The following post comes from Liz Velander, a recent graduate of Scalia Law and a Research Assistant at CPIP.
By Liz Velander
The Supreme Court finally reached a determination in the decade-long dispute between two of the biggest technology companies in the world, Google and Oracle. Many have long-awaited the Court’s decision in this case, as it had the potential to provide market certainty in the software industry through its copyrightability analysis. The Court ultimately declines to give that certainty by bypassing the copyrightability issue and choosing to base its holding on a fact-intensive fair use analysis. The Court does this so as to “not answer more than is necessary to resolve the parties’ dispute,” “given the rapidly changing technological, economic, and business-related circumstances.” It emphasizes that its holding is narrow, only applies to declaring code, and does not modify its prior cases on fair use. However, by framing its opinion this way, the Court provides new arguments for infringers to use in a fair use defense in the software sphere and beyond. For this reason, the Court’s decision is not as narrow as it sets out to be. It may lead to lower court decisions that broaden the fair use doctrine and limit the copyright protection given to software.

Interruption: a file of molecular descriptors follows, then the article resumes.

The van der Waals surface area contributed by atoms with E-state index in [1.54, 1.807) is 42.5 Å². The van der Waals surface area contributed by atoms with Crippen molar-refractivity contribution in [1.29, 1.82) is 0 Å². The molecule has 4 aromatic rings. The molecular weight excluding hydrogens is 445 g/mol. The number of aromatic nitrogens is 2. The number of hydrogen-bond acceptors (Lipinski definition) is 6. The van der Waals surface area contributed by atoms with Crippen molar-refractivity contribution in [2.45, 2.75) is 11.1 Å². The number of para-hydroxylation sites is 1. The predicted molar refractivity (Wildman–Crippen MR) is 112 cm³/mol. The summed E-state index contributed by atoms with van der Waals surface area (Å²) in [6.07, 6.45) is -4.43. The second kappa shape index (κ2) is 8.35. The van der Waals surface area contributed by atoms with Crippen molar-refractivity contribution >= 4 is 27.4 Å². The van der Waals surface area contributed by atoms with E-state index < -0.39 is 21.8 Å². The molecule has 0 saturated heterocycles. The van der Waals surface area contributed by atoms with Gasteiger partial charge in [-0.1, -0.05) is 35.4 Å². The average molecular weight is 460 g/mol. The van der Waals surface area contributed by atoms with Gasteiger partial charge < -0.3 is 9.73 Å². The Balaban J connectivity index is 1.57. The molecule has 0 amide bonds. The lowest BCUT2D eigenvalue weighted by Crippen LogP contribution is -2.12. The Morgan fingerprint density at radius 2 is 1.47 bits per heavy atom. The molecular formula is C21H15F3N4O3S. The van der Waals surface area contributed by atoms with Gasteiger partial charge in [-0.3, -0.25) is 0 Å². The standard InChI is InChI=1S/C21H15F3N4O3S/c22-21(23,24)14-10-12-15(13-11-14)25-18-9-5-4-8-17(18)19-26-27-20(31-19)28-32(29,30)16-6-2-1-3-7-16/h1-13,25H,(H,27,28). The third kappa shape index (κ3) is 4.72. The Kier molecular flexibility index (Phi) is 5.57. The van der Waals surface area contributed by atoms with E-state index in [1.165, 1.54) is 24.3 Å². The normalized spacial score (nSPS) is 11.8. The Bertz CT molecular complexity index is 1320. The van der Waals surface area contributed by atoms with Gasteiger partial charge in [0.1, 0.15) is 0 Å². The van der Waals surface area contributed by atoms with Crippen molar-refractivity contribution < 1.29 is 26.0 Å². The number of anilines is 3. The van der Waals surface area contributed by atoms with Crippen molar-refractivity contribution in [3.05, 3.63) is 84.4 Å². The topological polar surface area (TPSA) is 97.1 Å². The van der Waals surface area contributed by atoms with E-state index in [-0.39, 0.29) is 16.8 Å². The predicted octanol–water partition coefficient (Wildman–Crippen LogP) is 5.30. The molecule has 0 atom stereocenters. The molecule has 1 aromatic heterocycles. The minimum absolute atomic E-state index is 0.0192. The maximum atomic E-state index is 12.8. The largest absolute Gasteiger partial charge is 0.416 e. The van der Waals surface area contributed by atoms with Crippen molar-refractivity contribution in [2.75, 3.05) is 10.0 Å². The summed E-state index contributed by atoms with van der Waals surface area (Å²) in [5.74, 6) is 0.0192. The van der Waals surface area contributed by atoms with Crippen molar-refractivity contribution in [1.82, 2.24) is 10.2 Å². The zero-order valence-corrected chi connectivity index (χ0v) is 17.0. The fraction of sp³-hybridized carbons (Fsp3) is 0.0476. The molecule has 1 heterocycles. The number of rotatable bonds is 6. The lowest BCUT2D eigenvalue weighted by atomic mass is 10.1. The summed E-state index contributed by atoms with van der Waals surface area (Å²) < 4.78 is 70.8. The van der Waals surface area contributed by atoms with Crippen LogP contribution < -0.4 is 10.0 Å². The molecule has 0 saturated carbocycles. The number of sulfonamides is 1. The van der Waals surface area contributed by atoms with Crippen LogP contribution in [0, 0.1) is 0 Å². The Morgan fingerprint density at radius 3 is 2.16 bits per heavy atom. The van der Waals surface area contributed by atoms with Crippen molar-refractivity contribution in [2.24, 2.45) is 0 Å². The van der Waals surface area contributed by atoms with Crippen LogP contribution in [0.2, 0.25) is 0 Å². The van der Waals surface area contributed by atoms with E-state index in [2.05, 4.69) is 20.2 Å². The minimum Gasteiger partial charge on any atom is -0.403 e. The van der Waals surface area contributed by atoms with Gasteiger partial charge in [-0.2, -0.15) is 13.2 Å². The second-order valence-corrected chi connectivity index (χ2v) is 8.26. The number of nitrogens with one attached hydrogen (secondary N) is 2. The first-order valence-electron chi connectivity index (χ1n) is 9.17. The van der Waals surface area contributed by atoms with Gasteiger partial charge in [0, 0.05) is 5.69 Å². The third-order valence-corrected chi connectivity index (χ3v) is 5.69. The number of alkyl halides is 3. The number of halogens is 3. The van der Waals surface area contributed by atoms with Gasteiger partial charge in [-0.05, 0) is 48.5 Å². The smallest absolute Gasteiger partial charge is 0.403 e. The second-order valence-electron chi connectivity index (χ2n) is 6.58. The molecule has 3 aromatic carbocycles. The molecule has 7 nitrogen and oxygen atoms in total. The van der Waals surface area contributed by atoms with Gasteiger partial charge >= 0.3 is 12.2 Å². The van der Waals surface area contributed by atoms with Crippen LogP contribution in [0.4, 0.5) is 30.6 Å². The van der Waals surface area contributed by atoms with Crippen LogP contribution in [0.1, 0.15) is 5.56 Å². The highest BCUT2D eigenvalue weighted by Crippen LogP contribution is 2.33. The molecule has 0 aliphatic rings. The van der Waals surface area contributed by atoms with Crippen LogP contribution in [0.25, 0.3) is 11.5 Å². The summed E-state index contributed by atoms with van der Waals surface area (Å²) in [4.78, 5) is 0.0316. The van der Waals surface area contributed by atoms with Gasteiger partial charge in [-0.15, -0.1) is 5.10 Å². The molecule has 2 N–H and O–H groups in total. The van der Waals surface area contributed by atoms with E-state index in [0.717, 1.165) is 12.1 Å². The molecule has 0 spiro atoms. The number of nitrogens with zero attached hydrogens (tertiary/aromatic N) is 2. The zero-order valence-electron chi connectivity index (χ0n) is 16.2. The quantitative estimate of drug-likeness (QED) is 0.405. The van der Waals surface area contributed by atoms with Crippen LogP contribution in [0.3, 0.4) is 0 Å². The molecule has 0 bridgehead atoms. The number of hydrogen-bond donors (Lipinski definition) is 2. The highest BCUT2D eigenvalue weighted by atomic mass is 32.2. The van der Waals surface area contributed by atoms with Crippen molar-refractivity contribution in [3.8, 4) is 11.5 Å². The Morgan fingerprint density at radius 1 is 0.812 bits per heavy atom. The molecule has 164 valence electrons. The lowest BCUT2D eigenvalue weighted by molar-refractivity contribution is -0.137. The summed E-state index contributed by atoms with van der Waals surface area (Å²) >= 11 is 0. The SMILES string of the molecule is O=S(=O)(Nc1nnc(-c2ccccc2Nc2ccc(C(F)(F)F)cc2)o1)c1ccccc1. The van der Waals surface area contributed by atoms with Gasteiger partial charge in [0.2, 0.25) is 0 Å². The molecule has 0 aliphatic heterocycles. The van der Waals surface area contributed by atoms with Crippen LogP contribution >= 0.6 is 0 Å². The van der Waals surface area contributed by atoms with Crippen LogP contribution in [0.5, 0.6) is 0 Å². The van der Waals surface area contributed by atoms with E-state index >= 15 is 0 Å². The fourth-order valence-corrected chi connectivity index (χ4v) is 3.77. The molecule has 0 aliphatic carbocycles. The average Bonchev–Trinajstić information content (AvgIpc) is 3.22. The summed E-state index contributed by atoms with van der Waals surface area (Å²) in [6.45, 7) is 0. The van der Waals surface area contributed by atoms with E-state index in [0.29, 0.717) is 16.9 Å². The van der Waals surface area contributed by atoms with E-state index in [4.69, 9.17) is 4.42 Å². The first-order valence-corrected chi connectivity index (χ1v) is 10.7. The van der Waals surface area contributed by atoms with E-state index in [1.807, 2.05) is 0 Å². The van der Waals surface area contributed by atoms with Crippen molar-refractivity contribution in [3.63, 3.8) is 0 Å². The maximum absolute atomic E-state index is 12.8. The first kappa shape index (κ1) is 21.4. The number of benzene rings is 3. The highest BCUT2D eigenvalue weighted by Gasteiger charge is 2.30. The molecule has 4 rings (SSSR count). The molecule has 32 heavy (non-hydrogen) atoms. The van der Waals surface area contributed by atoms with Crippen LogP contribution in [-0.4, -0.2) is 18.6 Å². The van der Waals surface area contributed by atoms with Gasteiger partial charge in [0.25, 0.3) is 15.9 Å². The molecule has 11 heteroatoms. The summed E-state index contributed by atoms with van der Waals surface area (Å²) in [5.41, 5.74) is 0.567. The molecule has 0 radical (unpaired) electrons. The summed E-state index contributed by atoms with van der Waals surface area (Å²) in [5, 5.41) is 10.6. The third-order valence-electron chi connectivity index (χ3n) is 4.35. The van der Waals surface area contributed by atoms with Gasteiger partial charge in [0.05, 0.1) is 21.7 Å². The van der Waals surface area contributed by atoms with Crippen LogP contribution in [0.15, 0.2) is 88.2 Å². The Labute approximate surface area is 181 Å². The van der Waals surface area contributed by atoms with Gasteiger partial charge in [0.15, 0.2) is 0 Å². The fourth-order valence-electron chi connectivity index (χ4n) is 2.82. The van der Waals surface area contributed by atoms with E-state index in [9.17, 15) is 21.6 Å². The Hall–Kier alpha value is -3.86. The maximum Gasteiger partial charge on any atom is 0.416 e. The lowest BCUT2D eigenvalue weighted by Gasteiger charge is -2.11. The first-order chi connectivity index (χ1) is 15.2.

The Court’s decision broadens fair use by using the doctrine to loosen copyright protection for certain types of code, allowing for a more expansive reading of a “transformative use,” and giving great weight to the public benefit of the use. Before it engages in its fair use analysis, the Court states that “fair use can play an important role in determining the lawful scope of a computer program copyright, such as the copyright at issue here.” Fair use “can distinguish between expressive and functional features of computer code where those features are mixed.” It can also “focus on the legitimate need to provide incentives to produce copyrighted material while examining the extent to which yet further protection creates unrelated or illegitimate harms in other markets or to the development of other products.” The Court describes fair use as a “context-based check that can help to keep a copyright monopoly within its lawful bounds.”